What does it really mean to change your management approach and become a strengths-based leader?

I know the power of strengths to change people’s lives and transform organisations. I’ve seen it many times since working in this field. But it still gives me a massive thrill to talk to managers who are new to strengths and hear their excitement about the difference the strengths approach is making to them and their people (and of course their customers).

Charlotte Henderson is one such manager. We interviewed her about her experience of becoming a strengths-based leader and, wow, what an amazing experience she’s had. If you want to know about the practical realities of strengths-based leadership, and what it does for people, read the full interview with Charlotte, below.

I think you’ll be inspired!

And if you’d like to hear Charlotte talk about her experiences, watch this 3 minute video about how strengths-based recruitment benefits organisations.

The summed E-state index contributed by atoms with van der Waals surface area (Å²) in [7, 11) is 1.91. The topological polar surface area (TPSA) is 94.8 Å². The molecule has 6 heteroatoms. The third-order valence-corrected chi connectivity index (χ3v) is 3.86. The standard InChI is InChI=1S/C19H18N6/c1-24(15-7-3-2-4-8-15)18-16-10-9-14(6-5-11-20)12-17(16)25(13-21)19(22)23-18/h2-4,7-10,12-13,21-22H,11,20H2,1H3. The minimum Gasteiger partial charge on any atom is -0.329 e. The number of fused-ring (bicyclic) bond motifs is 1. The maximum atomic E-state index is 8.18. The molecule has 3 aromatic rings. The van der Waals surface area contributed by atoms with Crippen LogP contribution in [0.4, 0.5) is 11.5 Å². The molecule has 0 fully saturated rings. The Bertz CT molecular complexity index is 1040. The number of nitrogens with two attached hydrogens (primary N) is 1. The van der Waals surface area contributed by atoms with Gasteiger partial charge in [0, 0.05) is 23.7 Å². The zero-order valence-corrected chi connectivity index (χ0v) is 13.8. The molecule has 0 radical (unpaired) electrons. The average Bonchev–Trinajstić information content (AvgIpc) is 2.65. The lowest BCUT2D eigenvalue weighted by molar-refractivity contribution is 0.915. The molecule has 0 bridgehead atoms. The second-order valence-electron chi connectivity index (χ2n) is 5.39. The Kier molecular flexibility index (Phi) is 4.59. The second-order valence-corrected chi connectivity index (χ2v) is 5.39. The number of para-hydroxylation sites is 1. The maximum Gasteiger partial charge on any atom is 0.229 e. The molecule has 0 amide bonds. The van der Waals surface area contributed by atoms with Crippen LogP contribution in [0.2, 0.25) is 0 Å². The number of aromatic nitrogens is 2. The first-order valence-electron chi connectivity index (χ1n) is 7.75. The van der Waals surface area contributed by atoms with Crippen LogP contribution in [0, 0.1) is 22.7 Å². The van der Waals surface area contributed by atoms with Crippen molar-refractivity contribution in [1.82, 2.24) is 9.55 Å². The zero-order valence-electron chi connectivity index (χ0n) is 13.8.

Charlotte Henderson was a manager at The AA when strengths-based recruitment (SBR) was introduced. She went on to lead her teams of strengths recruits to achieve astonishing results. Here’s what she told us about her experience of managing people who have been recruited using strengths-based recruitment:

When did it first occur to you that a different management approach would be needed for people recruited on their strengths?

I realised it and I was excited by the possibilities of it, on my first day of the Engaging Minds strengths-based interviewing training. I was fascinated by the strengths profiles developed for the different roles in The AA. But also, as a manager, with a team already in place, I immediately started to see how I could better manage my existing team, by focusing on their strengths rather than trying to develop their weaknesses, as we’d tended to do in the past. I put the first six strengths recruits onto my own team, and split the whole team, so I could compare the strengths recruits with the non-strengths recruits. I wanted to see the differences and exactly how I’d need to manage the new strengths recruits to get the best from them.

What differences did you notice in the strengths recruits compared to the people you’d previously recruited on competencies?